Of all the cars I’ve borrowed from the Classic Car Club, the TVR Tuscan had me the most worried. As I walked towards it, everything about it seemed strange and intimidating.
I had been told to wear narrow shoes with plenty of grip to handle the slender floor hinged pedals – one of too many quirky features.
I had also asked whether brown trousers were advisable. Club man Jacob replied with a reassuring, ‘Only if it’s raining’.
The Tuscan was produced from 1999 until the firms eventual collapse. This is a Mk 1 and is in lovely condition – the fibreglass body is perfect It was meant to be a more ‘grown up’ TVR than the other models in the range. Although it would be a challenge to call it sensible.
Just look at the shape – clearly the designers had lost their
rulers – there isn’t a straight line to be seen. The nose dips so low that parking against a curb will be a nightmare. The doors have no handles, just the TVR button under the mirror. Wild enough, but the passenger one makes you wait 5 seconds before springing open, while the drivers door tempts you with the idea that it is opening, but if you aren’t quick enough, it isn’t.
The bright red leather interior follows no normal car conventions. The amazing instrument panel is brass and aluminium – and missing most conventional ideas of a gauge. There is no rev counter dial, instead some F1 warning lights that even predate F1 cars having such things. There is just a huge 0-200 (yes) speedo around which the needle ticks like a watch. The fuel and water gauges don’t have needles just shutters to indicate levels. None of the controls are intuitive but they are milled from solid aluminium and they do feel very special even if you don’t know what to do with them.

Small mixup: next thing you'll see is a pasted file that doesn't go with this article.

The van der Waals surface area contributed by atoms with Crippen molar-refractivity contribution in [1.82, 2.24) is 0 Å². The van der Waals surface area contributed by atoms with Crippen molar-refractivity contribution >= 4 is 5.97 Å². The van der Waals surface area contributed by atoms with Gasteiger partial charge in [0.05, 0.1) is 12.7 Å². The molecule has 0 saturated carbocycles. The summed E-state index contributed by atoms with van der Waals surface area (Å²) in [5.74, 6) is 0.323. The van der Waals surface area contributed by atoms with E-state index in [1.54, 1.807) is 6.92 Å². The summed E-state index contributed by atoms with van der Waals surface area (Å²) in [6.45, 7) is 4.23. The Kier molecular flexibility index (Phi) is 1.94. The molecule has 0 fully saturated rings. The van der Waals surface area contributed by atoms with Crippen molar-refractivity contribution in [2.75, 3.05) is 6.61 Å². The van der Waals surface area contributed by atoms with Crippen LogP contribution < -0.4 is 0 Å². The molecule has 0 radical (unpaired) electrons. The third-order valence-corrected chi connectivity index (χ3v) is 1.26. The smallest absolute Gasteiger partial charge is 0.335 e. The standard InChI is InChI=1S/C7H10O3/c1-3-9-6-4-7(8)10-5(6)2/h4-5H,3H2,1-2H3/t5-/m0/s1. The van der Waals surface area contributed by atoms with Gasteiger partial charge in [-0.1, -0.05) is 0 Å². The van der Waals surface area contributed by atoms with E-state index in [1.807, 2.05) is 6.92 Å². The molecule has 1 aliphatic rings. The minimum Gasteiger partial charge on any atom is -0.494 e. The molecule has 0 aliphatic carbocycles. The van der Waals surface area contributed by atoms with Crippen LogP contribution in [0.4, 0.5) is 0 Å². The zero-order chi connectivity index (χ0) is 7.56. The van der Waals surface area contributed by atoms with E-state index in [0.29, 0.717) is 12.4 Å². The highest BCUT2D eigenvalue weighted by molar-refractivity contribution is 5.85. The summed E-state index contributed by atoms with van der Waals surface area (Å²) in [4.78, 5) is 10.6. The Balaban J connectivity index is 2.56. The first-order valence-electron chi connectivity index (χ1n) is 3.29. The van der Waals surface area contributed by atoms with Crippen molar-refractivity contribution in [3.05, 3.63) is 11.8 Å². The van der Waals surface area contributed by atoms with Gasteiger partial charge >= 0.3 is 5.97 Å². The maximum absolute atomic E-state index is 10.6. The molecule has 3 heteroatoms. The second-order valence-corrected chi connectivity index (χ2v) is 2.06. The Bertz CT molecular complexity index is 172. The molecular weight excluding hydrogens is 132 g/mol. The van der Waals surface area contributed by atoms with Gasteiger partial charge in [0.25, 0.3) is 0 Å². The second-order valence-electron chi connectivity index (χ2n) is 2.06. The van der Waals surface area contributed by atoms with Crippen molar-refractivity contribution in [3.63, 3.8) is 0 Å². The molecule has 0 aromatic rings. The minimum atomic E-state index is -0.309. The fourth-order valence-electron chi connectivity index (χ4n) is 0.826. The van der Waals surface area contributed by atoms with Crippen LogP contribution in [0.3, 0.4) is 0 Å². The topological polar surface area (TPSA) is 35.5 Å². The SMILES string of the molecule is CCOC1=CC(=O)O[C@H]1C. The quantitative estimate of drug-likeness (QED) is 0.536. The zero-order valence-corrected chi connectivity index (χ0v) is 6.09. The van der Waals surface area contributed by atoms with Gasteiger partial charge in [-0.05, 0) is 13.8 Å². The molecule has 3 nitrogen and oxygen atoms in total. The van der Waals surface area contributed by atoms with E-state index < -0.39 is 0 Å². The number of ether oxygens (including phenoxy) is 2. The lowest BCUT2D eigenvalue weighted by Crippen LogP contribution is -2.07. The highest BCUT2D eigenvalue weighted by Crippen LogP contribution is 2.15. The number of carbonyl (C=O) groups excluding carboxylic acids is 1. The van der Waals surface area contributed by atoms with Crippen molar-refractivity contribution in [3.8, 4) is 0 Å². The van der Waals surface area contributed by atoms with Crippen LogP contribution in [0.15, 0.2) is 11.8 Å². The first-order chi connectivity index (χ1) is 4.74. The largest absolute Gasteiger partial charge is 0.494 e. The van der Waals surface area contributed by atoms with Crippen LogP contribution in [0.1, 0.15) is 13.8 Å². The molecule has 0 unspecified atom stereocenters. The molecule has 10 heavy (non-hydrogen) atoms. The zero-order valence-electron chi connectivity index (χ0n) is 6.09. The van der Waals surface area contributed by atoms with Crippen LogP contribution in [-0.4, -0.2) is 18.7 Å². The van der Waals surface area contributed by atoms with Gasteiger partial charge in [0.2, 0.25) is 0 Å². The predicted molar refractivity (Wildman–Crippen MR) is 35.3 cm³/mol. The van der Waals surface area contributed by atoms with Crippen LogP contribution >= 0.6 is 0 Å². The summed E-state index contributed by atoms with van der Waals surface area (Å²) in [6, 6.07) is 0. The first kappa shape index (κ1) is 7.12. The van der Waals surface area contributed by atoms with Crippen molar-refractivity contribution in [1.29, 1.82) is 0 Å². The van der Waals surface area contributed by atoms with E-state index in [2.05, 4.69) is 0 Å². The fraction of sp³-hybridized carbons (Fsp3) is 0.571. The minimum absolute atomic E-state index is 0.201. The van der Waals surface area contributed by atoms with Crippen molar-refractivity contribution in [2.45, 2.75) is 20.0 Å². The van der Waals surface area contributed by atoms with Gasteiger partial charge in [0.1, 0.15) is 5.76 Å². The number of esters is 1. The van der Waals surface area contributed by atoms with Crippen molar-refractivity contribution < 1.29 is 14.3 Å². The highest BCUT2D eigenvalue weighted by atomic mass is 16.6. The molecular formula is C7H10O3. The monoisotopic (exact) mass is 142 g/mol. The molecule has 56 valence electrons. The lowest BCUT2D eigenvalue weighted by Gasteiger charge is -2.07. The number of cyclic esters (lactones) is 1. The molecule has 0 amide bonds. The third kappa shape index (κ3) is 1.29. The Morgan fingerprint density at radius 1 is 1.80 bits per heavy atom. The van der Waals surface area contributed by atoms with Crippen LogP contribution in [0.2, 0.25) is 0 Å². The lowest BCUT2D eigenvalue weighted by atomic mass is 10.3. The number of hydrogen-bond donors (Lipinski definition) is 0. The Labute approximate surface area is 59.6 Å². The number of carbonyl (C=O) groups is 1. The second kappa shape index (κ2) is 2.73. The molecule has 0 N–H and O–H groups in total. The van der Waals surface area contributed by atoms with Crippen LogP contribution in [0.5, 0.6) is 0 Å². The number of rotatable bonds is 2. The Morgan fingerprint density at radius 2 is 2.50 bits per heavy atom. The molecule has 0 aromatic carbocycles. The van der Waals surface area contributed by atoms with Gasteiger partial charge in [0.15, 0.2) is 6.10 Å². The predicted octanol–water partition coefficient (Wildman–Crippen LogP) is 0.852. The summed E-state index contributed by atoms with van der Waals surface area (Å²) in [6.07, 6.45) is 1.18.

If I wasn’t bewildered enough by now, I then had to start the thing up. The alloy 4–litre, 24 valve straight six was one of TVR’s few home grown engines. It was rated at 360 bhp and 310 lb ft of torque. It burst into life with a really savage bark that suggested this is no pussycat.
The exhaust megaphones would look more at home on a motorbike and they just add to the sense of drama for the unwary observer.
On a dry day the later Mk 2 Tuscans could supposedly hit 60mph in under 4 seconds. The very brave would see well over 160mph. Severe skid marks might prove part of either exercise….
Why a straight 6 rather than a V8? The company’s owner Trevor Wilkinson believed that the six is the natural engine for a British sportscar. Astons, Healeys and E Types testify to his claim. Sadly, this original and interesting engine was a major source of warranty claims for TVR and it was one of the factors in the financial collapse of the company. With a dry sump it had a race car specification – and a similar need for careful maintenance.
All that torque meant reversing it to exit the club required no throttle at all. Unlike the Chimaera, the apparent absence of power steering (and airbags, ABS, bumpers….) also added thrills to the mundanity of a low speed parking manoeuvre. What would it be like beyond the garage doors?
Out of the stable and onto the open road, this beautiful beast suddenly seemed to become quite friendly. The steering lightened up, the pedals no longer seemed so heavy and I could ‘feel’ where the nose might be. The ride was good too and visibility fine. Even the radio worked – not that I could hear it above the barking engine.
The handling and roadholding never gave me a moment’s anxiety. This was because the weather was dry and I was being cautious. But it always felt well planted on the road and the brakes were very reassuring.
My non petrol-headed wife was taken with the looks but amazed by how low she was sitting and try as she might her feet wouldn’t reach the end of the footwells.
Out on the motorway heading for Norfolk, the tendency to tramline was a little disconcerting. Like a bloodhound, the TVR likes to follow it’s nose along whatever grooves takes its fancy. You don’t relax behind this wheel, otherwise the car will take you somewhere you may regret.
Always worried about the chance of a
breakdown, I left my Brompton in the boot. The one nod towards practicality, it is huge.
I love taking a few photos of the classics I borrow and the Tuscan is a very willing subject. There are no dull angles and it catches the light beautifully.
As always, taking a classic car back to the club on a Monday morning involves more of a sense of relief than sadness. Central London is a scary place in an already scary car.
Within this ‘affordable’ sports car price range there are no cars today with the freewheeling and careless creativity of the Tuscan. There is promise of a new TVR soon, let’s pray that some of this sheer audacity returns with the badge.